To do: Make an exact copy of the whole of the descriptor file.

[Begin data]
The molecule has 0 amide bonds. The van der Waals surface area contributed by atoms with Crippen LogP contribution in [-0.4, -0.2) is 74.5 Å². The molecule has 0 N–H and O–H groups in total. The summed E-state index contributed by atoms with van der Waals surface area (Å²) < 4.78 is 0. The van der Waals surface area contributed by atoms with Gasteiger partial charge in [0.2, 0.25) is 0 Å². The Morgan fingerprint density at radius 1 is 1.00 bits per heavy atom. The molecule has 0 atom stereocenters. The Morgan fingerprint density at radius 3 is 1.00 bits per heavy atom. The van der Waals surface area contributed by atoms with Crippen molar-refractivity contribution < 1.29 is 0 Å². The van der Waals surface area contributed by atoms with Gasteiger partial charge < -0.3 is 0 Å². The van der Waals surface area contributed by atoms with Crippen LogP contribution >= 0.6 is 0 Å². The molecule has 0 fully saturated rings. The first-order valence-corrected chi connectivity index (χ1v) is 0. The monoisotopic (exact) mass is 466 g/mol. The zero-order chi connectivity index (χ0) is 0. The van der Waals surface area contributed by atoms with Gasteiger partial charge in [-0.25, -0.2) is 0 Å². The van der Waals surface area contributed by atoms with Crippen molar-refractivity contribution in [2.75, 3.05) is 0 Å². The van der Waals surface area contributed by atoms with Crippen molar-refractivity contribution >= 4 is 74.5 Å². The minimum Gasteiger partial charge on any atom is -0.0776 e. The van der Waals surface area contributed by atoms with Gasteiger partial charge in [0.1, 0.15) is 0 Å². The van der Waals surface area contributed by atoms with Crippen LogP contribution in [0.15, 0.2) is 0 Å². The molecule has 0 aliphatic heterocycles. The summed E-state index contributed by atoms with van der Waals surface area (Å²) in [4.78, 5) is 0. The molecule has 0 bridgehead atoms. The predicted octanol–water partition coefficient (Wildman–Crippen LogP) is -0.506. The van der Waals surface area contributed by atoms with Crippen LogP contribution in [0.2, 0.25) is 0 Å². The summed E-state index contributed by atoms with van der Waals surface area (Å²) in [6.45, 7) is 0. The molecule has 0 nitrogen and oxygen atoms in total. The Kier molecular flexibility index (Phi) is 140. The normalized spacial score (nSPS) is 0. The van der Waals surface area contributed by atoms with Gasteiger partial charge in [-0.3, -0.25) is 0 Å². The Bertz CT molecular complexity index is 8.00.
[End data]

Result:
The molecule has 0 amide bonds. The van der Waals surface area contributed by atoms with Crippen LogP contribution in [-0.4, -0.2) is 74.5 Å². The molecule has 0 N–H and O–H groups in total. The summed E-state index contributed by atoms with van der Waals surface area (Å²) < 4.78 is 0. The van der Waals surface area contributed by atoms with Gasteiger partial charge in [0.2, 0.25) is 0 Å². The Morgan fingerprint density at radius 1 is 1.00 bits per heavy atom. The molecule has 0 atom stereocenters. The Morgan fingerprint density at radius 3 is 1.00 bits per heavy atom. The van der Waals surface area contributed by atoms with Crippen molar-refractivity contribution < 1.29 is 0 Å². The van der Waals surface area contributed by atoms with Gasteiger partial charge < -0.3 is 0 Å². The van der Waals surface area contributed by atoms with Crippen LogP contribution >= 0.6 is 0 Å². The molecule has 0 fully saturated rings. The first-order valence-corrected chi connectivity index (χ1v) is 0. The monoisotopic (exact) mass is 466 g/mol. The zero-order chi connectivity index (χ0) is 0. The van der Waals surface area contributed by atoms with Gasteiger partial charge in [-0.25, -0.2) is 0 Å². The van der Waals surface area contributed by atoms with Crippen molar-refractivity contribution in [2.75, 3.05) is 0 Å². The van der Waals surface area contributed by atoms with Crippen molar-refractivity contribution >= 4 is 74.5 Å². The minimum Gasteiger partial charge on any atom is -0.0776 e. The van der Waals surface area contributed by atoms with Gasteiger partial charge in [0.1, 0.15) is 0 Å². The van der Waals surface area contributed by atoms with Crippen LogP contribution in [0.15, 0.2) is 0 Å². The molecule has 0 aliphatic heterocycles. The summed E-state index contributed by atoms with van der Waals surface area (Å²) in [4.78, 5) is 0. The molecule has 0 bridgehead atoms. The predicted octanol–water partition coefficient (Wildman–Crippen LogP) is -0.506. The van der Waals surface area contributed by atoms with Crippen LogP contribution in [0.2, 0.25) is 0 Å². The summed E-state index contributed by atoms with van der Waals surface area (Å²) in [6.45, 7) is 0. The molecule has 0 nitrogen and oxygen atoms in total. The Kier molecular flexibility index (Phi) is 140. The normalized spacial score (nSPS) is 0. The van der Waals surface area contributed by atoms with Gasteiger partial charge in [-0.3, -0.25) is 0 Å². The Bertz CT molecular complexity index is 8.00.